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Showing all 4 results

A pyrometer measures temperature, but pyrometric cones measure heatwork. They are made of the same ceramic materials as our wares, so cones respond to firing the same way our clays and glazes do. Cones are designed to respond at consistent intervals that, when the cones are used correctly, will remain consistent throughout the kiln and from one firing to the next. Pyrometric cones have several practical uses in the ceramics studio. As firing measurement, witness cones (viewed through a kiln spy/peep hole) are the most accurate measure of a kiln’s firing progress, and for deciding when to shut down the kiln. Since cones act like clay and glaze, some ceramic artists fire “cones only” (often for wood, salt, and raku)—no pyrometers, kiln sitters, etc.

Cones are good safety nets in both computer- and sitter-fired kilns. In addition, they are important for calibrating your kiln sitters and customized firing schedules. Using cone packs throughout a kiln can give information about the evenness of the heatwork throughout the kiln, and stacking adjustments can be made to minimize cone differences. Even atmosphere and ventilation information can come from your cones (bloating, colour change, hardshelling).
Always wear appropriately rated welding goggles when viewing cones in a kiln firing. Prolonged exposure to infrared light and intense heat can be damaging to both the retina and cornea.

Pyrometric cones have been engineered to respond to two things, the first is low melt viscosity. As the heatwork in the kiln increases, the cone begins to melt. It develops a glass phase, and as it does, that glass phase becomes less viscous. It begins to flow.

Cones are engineered to respond to gravity as well. The cone form is designed with a spine that is the longest and strongest edge. It positions the cone in an 8° tilt away from vertical when the cone is stood on its base. In this tilted position, gravity takes hold of the cone and pulls. As heatwork increases and the glass-phase viscosity drops, gravity’s effect on the cone becomes apparent, and it bends toward its bending face – much like a bowl on the wheel when the clay is too soft, and the flare becomes too wide. The cone is having a precision flop.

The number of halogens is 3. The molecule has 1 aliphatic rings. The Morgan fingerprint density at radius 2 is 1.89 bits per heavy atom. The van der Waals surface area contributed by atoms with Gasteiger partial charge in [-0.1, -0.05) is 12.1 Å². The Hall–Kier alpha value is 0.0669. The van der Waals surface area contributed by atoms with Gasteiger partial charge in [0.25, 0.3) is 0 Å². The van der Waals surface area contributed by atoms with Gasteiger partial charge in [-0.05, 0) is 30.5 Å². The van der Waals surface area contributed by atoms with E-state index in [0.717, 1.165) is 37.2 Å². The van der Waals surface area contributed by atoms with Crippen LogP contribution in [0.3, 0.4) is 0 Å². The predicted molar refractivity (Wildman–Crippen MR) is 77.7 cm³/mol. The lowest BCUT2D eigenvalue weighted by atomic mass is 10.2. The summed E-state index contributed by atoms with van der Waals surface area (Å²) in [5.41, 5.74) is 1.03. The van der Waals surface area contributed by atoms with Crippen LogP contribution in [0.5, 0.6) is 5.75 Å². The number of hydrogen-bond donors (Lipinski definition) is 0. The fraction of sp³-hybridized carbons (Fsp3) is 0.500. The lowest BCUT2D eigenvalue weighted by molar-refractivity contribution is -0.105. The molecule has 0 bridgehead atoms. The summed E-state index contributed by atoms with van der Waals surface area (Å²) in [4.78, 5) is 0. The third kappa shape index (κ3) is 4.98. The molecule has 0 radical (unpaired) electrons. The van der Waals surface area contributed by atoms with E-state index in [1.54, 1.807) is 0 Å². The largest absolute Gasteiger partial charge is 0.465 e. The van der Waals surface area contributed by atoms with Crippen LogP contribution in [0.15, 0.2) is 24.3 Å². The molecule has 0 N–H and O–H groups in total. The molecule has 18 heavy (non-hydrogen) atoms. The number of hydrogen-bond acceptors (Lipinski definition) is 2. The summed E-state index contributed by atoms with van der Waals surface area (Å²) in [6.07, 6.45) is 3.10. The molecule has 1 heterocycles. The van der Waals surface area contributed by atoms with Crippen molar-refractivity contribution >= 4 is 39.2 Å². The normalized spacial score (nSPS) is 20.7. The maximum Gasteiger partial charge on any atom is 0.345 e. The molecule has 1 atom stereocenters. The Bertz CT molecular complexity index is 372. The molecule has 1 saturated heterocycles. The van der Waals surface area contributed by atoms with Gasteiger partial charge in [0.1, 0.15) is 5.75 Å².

The cone numbering system has a virtual zero in the centre. Much like negatives numbers in math, cones farthest left of zero are lower heatwork than those closer to zero. These numbers on the left have an 0 (“oh”) in front of them. This 0 is not just a place holder. It is spoken, not as zero, but as “oh.” Cone 04 is very different than cone 4. Always say the “oh.” It indicates left-of-zero.

Cones are made for a range of heatwork measurements. The standard spectrum for studio ceramics spans cone 022 to cone 12, covering four firing ranges: ultra-low-, low-, mid-, and high-fire. Ultra low includes firing for lustres, onglazes, enamels, decals, and glass work . The bold-faced cones (018, 04, 6, and 10) are team captains of their zones, the archetypal cone used in that firing range.